CloudSat/Calipso data and plot calculation details

Jen Kay (jenkay at ucar dot edu), last updated 3-30-2011

 

CloudSat (a 94 GHz radar) and CALIOP (a 532/1064 nm depolarization lidar) provide a unique global view of cloud vertical structure.

I am working with the radar cloud mask and dBZ (2B-GEOPROF) and a co-located lidar cloud mask (2B-GEOPROF-LIDAR, termed RL). 

I use data from the R04 release, available June 2006-present.

 

More Information: CloudSat website, CloudSat data processing center, Calipso website

Example data:  radar, radar_lidar, dataqualityconcerns

 

A particularly striking example of the synergy of using CloudSat and CALIOP to detect clouds is available here.

You can see how the lidar detects thin cloud at cloud top and low cloud that the radar misses (green).

You can also see how radar detects most mid cloud, cloud that the lidar misses due to attenuation (blue).

There are some interesting low clouds that have radar-only tops (a resolution issue?) and lidar-only bottoms (radar out due to ground clutter).

 

Plots are available at the following websites:

Arctic R04 cloud fraction plots

Arctic R04 dBZ plots

Global R04 cloud fraction plots

Global R04 dBZ plots

 

Plot calculation details:

 

1. Cloud ID:

For the CloudSat only analysis, a positive cloud ID results if the 2B-GEOPROF cloud mask equals 20, 30, 40.  For more information on 2B-GEOPROF cloud mask, see the quality statement.  For identification of specific cloud types (binning by profile) or for calculation of cloud thickness or cloud top height, I require 2 cloudy bins (cloud thickness (dz) ge 580 m).   The 2B-GEOPROF-LIDAR product provides the fraction of the radar volume that is identified as cloud by the lidar.   If any lidar cloud is present in the radar volume (i.e., fraction > 1%), I count this as a positive cloud ID.

 

2. Cloud type definitions follow CAM pressure-based cloud type definitions:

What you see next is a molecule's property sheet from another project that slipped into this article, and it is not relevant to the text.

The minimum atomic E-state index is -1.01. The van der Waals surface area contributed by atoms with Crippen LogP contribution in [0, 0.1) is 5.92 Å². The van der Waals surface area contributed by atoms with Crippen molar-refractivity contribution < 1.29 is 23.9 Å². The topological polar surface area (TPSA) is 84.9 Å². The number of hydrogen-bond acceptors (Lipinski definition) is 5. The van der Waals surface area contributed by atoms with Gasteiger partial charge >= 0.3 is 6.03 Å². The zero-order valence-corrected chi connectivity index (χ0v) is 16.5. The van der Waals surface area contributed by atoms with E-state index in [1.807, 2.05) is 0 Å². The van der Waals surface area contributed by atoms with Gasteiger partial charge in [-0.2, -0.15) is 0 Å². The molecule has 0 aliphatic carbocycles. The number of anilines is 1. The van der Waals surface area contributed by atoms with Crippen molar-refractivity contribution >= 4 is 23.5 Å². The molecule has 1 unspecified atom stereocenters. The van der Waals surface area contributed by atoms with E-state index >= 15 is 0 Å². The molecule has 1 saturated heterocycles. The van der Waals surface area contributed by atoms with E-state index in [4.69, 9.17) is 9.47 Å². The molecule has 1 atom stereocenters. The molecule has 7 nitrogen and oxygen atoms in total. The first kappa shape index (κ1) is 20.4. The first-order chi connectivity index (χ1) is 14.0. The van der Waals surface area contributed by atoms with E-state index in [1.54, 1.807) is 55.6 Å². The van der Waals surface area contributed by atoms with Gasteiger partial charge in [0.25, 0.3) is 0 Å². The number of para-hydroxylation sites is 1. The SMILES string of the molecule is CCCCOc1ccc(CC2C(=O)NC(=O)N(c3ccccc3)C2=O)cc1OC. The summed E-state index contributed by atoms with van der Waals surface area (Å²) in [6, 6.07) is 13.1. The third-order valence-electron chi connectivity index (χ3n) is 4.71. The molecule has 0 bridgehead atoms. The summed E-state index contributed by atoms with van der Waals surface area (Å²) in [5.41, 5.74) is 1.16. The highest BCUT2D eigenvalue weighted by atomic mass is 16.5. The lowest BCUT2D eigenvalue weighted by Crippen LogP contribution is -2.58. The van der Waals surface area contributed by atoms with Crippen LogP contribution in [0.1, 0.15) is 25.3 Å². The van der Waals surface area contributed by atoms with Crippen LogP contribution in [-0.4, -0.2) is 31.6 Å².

low = 1200-700 hPa (0-2.75 km asl)

mid = 700-400 hPa  (2.75-7 km asl)

high = 400-50 hPa (7 - 22.5 km asl)

I converted the pressure-based definition to a height-asl definition (using log(P) altitude, H=7.5 km).

 

For fun - I also identify thick and unique clouds in the column.

thick = Require 15 cloudy bins (cdz=3.6 km) or 30 cloudy bins (cdz=7.2 km) at any height in the column.

uniq = Require less than 2 bins outside of the specified height range have a positive cloud ID.

 

3. CloudSat Surface Clutter:

Because CloudSat receives a large amount of backscatter from the surface, the range bins close the ground surface are contaminated by surface clutter.  For R03 - the net result is that CloudSat has trouble identifying clouds in the bottom km of the profile (i.e., 0-0.96 km agl).  For R04 – CloudSat has trouble identifying clouds in the bottom 720 m of the profile.  When I manually exclude bin1tobin3, the file names will have no attached to their name. Trust the plots with no bin1 to bin3 – they represent the best CloudSat view of cloudiness in the atmosphere and are valid only above 720 m agl.

 

4. Cloud top height and cloud thickness calculations (still experimenting…):

CldTopHt, CldDz, and CldTotDz calculations require that clouds have at least two bins (580 m thick) and that they are entirely contained within the specified height range.  For example, the all calculation includes clouds that are entirely contained from 0 to 20 km, whereas the low calculations include only clouds that are entirely contained from 0 to 2.88 km and the low+ calculations include only clouds that are entirely contained from 0 to 4.08 km. The individual cloud thickness calculation (CldDz) incorporates all individual contiguous clouds.  The total cloud thickness calculation (CldTotDz) is a sum of all individual clouds in a column.